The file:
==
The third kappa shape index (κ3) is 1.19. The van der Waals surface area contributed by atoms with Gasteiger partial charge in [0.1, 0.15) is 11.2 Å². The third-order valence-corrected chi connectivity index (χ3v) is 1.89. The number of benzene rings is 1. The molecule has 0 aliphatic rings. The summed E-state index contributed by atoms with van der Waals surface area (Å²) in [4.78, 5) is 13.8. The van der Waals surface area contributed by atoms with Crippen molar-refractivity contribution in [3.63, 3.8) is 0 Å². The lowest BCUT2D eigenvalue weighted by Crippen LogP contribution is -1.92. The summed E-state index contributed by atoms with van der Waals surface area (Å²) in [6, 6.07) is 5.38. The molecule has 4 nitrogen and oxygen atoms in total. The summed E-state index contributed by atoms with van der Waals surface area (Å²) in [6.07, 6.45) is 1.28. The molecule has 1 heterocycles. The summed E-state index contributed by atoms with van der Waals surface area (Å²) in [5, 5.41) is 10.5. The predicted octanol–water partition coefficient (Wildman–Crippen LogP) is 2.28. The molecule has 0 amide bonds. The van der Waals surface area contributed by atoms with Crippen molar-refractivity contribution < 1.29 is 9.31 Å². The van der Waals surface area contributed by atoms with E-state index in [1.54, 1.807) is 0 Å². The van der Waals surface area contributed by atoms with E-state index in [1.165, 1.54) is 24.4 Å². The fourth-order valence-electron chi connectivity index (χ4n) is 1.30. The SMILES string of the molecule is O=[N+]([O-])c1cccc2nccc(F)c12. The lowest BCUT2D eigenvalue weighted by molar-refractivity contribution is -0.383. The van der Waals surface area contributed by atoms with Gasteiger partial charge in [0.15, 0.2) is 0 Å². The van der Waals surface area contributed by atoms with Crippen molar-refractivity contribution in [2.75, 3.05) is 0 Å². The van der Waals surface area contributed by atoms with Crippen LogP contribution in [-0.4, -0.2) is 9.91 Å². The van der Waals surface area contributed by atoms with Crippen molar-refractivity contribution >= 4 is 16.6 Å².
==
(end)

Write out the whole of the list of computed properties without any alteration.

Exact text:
The third kappa shape index (κ3) is 1.19. The van der Waals surface area contributed by atoms with Gasteiger partial charge in [0.1, 0.15) is 11.2 Å². The third-order valence-corrected chi connectivity index (χ3v) is 1.89. The number of benzene rings is 1. The molecule has 0 aliphatic rings. The summed E-state index contributed by atoms with van der Waals surface area (Å²) in [4.78, 5) is 13.8. The van der Waals surface area contributed by atoms with Crippen molar-refractivity contribution in [3.63, 3.8) is 0 Å². The lowest BCUT2D eigenvalue weighted by Crippen LogP contribution is -1.92. The summed E-state index contributed by atoms with van der Waals surface area (Å²) in [6, 6.07) is 5.38. The molecule has 4 nitrogen and oxygen atoms in total. The summed E-state index contributed by atoms with van der Waals surface area (Å²) in [6.07, 6.45) is 1.28. The molecule has 1 heterocycles. The summed E-state index contributed by atoms with van der Waals surface area (Å²) in [5, 5.41) is 10.5. The predicted octanol–water partition coefficient (Wildman–Crippen LogP) is 2.28. The molecule has 0 amide bonds. The van der Waals surface area contributed by atoms with Crippen molar-refractivity contribution < 1.29 is 9.31 Å². The van der Waals surface area contributed by atoms with E-state index in [1.54, 1.807) is 0 Å². The van der Waals surface area contributed by atoms with E-state index in [1.165, 1.54) is 24.4 Å². The fourth-order valence-electron chi connectivity index (χ4n) is 1.30. The SMILES string of the molecule is O=[N+]([O-])c1cccc2nccc(F)c12. The lowest BCUT2D eigenvalue weighted by molar-refractivity contribution is -0.383. The van der Waals surface area contributed by atoms with Gasteiger partial charge in [0.15, 0.2) is 0 Å². The van der Waals surface area contributed by atoms with Crippen molar-refractivity contribution in [2.75, 3.05) is 0 Å². The van der Waals surface area contributed by atoms with Crippen LogP contribution in [-0.4, -0.2) is 9.91 Å². The van der Waals surface area contributed by atoms with Crippen molar-refractivity contribution >= 4 is 16.6 Å².